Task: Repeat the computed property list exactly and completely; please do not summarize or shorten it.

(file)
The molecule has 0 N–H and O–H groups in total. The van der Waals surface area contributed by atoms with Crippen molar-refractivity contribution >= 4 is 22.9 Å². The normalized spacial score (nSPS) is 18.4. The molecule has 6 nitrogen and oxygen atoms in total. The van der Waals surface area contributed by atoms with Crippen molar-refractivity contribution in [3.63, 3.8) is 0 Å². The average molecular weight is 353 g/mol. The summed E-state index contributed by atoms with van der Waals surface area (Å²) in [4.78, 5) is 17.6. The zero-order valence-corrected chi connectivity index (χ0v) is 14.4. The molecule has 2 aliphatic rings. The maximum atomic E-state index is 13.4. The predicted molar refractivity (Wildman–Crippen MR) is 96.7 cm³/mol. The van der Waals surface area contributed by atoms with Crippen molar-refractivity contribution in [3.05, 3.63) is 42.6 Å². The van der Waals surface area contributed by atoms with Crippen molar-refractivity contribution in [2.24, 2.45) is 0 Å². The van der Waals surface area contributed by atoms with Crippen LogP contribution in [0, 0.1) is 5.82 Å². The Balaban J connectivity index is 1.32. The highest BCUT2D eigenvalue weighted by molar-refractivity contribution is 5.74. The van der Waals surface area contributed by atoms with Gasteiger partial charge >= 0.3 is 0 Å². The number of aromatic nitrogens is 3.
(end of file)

The molecule has 0 N–H and O–H groups in total. The van der Waals surface area contributed by atoms with Crippen molar-refractivity contribution >= 4 is 22.9 Å². The normalized spacial score (nSPS) is 18.4. The molecule has 6 nitrogen and oxygen atoms in total. The van der Waals surface area contributed by atoms with Crippen molar-refractivity contribution in [3.63, 3.8) is 0 Å². The average molecular weight is 353 g/mol. The summed E-state index contributed by atoms with van der Waals surface area (Å²) in [4.78, 5) is 17.6. The zero-order valence-corrected chi connectivity index (χ0v) is 14.4. The molecule has 2 aliphatic rings. The maximum atomic E-state index is 13.4. The predicted molar refractivity (Wildman–Crippen MR) is 96.7 cm³/mol. The van der Waals surface area contributed by atoms with Crippen molar-refractivity contribution in [3.05, 3.63) is 42.6 Å². The van der Waals surface area contributed by atoms with Crippen molar-refractivity contribution in [2.24, 2.45) is 0 Å². The van der Waals surface area contributed by atoms with Crippen LogP contribution in [0, 0.1) is 5.82 Å². The Balaban J connectivity index is 1.32. The highest BCUT2D eigenvalue weighted by molar-refractivity contribution is 5.74. The van der Waals surface area contributed by atoms with Gasteiger partial charge >= 0.3 is 0 Å². The number of aromatic nitrogens is 3.